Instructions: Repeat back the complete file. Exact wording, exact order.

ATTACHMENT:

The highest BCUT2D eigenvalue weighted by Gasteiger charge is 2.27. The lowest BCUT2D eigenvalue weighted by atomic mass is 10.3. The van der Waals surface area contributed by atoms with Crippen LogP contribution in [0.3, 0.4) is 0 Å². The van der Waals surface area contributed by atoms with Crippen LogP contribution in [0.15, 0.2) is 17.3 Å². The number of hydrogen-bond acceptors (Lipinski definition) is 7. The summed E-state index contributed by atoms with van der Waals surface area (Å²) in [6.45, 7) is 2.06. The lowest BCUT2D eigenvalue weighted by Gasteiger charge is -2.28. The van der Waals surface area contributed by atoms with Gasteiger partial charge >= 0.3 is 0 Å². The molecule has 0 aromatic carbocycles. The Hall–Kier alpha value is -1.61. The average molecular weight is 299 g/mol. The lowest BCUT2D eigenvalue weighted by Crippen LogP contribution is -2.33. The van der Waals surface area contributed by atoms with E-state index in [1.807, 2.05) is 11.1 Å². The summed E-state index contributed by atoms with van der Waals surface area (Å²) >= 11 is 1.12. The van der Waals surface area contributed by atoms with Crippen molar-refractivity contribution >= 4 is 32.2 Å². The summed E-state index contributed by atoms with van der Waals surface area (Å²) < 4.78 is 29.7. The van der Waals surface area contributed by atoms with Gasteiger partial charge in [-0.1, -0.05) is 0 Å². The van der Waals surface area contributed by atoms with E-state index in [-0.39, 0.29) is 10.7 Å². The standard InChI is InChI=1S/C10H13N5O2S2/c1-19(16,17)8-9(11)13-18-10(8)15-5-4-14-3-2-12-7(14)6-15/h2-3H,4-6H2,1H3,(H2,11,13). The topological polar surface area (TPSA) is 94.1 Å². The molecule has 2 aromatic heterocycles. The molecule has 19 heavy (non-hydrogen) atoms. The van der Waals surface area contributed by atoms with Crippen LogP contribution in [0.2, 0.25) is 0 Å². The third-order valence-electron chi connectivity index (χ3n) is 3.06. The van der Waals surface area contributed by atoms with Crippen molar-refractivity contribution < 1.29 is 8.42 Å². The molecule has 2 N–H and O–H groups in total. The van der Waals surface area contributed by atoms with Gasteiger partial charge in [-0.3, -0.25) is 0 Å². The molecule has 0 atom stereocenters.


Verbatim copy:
The highest BCUT2D eigenvalue weighted by Gasteiger charge is 2.27. The lowest BCUT2D eigenvalue weighted by atomic mass is 10.3. The van der Waals surface area contributed by atoms with Crippen LogP contribution in [0.3, 0.4) is 0 Å². The van der Waals surface area contributed by atoms with Crippen LogP contribution in [0.15, 0.2) is 17.3 Å². The number of hydrogen-bond acceptors (Lipinski definition) is 7. The summed E-state index contributed by atoms with van der Waals surface area (Å²) in [6.45, 7) is 2.06. The lowest BCUT2D eigenvalue weighted by Gasteiger charge is -2.28. The van der Waals surface area contributed by atoms with Gasteiger partial charge >= 0.3 is 0 Å². The molecule has 0 aromatic carbocycles. The Hall–Kier alpha value is -1.61. The average molecular weight is 299 g/mol. The lowest BCUT2D eigenvalue weighted by Crippen LogP contribution is -2.33. The van der Waals surface area contributed by atoms with E-state index in [1.807, 2.05) is 11.1 Å². The summed E-state index contributed by atoms with van der Waals surface area (Å²) >= 11 is 1.12. The van der Waals surface area contributed by atoms with Crippen molar-refractivity contribution >= 4 is 32.2 Å². The summed E-state index contributed by atoms with van der Waals surface area (Å²) < 4.78 is 29.7. The van der Waals surface area contributed by atoms with Gasteiger partial charge in [-0.1, -0.05) is 0 Å². The van der Waals surface area contributed by atoms with E-state index in [-0.39, 0.29) is 10.7 Å². The standard InChI is InChI=1S/C10H13N5O2S2/c1-19(16,17)8-9(11)13-18-10(8)15-5-4-14-3-2-12-7(14)6-15/h2-3H,4-6H2,1H3,(H2,11,13). The topological polar surface area (TPSA) is 94.1 Å². The molecule has 2 aromatic heterocycles. The molecule has 19 heavy (non-hydrogen) atoms. The van der Waals surface area contributed by atoms with Crippen LogP contribution in [0.2, 0.25) is 0 Å². The third-order valence-electron chi connectivity index (χ3n) is 3.06. The van der Waals surface area contributed by atoms with Crippen molar-refractivity contribution < 1.29 is 8.42 Å². The molecule has 2 N–H and O–H groups in total. The van der Waals surface area contributed by atoms with Gasteiger partial charge in [-0.3, -0.25) is 0 Å². The molecule has 0 atom stereocenters.